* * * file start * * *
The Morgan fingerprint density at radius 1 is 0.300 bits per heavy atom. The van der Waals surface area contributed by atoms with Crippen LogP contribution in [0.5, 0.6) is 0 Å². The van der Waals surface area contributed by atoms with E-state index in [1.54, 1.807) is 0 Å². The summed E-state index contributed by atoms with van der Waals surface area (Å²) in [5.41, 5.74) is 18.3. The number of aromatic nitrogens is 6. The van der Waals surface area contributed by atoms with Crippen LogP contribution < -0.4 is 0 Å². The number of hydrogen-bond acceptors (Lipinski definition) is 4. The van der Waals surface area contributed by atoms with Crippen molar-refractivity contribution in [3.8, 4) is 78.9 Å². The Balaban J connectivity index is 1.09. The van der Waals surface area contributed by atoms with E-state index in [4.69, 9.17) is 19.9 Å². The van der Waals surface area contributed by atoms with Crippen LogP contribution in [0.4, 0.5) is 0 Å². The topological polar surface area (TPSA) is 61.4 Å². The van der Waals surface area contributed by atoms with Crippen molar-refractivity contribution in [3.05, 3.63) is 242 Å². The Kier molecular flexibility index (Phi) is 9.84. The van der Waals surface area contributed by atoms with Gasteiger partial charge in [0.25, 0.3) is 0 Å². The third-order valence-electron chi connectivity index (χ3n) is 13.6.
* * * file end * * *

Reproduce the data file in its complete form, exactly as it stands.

The Morgan fingerprint density at radius 1 is 0.300 bits per heavy atom. The van der Waals surface area contributed by atoms with Crippen LogP contribution in [0.5, 0.6) is 0 Å². The van der Waals surface area contributed by atoms with E-state index in [1.54, 1.807) is 0 Å². The summed E-state index contributed by atoms with van der Waals surface area (Å²) in [5.41, 5.74) is 18.3. The number of aromatic nitrogens is 6. The van der Waals surface area contributed by atoms with Crippen LogP contribution < -0.4 is 0 Å². The number of hydrogen-bond acceptors (Lipinski definition) is 4. The van der Waals surface area contributed by atoms with Crippen molar-refractivity contribution in [3.8, 4) is 78.9 Å². The Balaban J connectivity index is 1.09. The van der Waals surface area contributed by atoms with E-state index in [4.69, 9.17) is 19.9 Å². The van der Waals surface area contributed by atoms with Crippen LogP contribution in [0.4, 0.5) is 0 Å². The topological polar surface area (TPSA) is 61.4 Å². The van der Waals surface area contributed by atoms with Crippen molar-refractivity contribution in [3.05, 3.63) is 242 Å². The Kier molecular flexibility index (Phi) is 9.84. The van der Waals surface area contributed by atoms with Gasteiger partial charge in [0.25, 0.3) is 0 Å². The third-order valence-electron chi connectivity index (χ3n) is 13.6.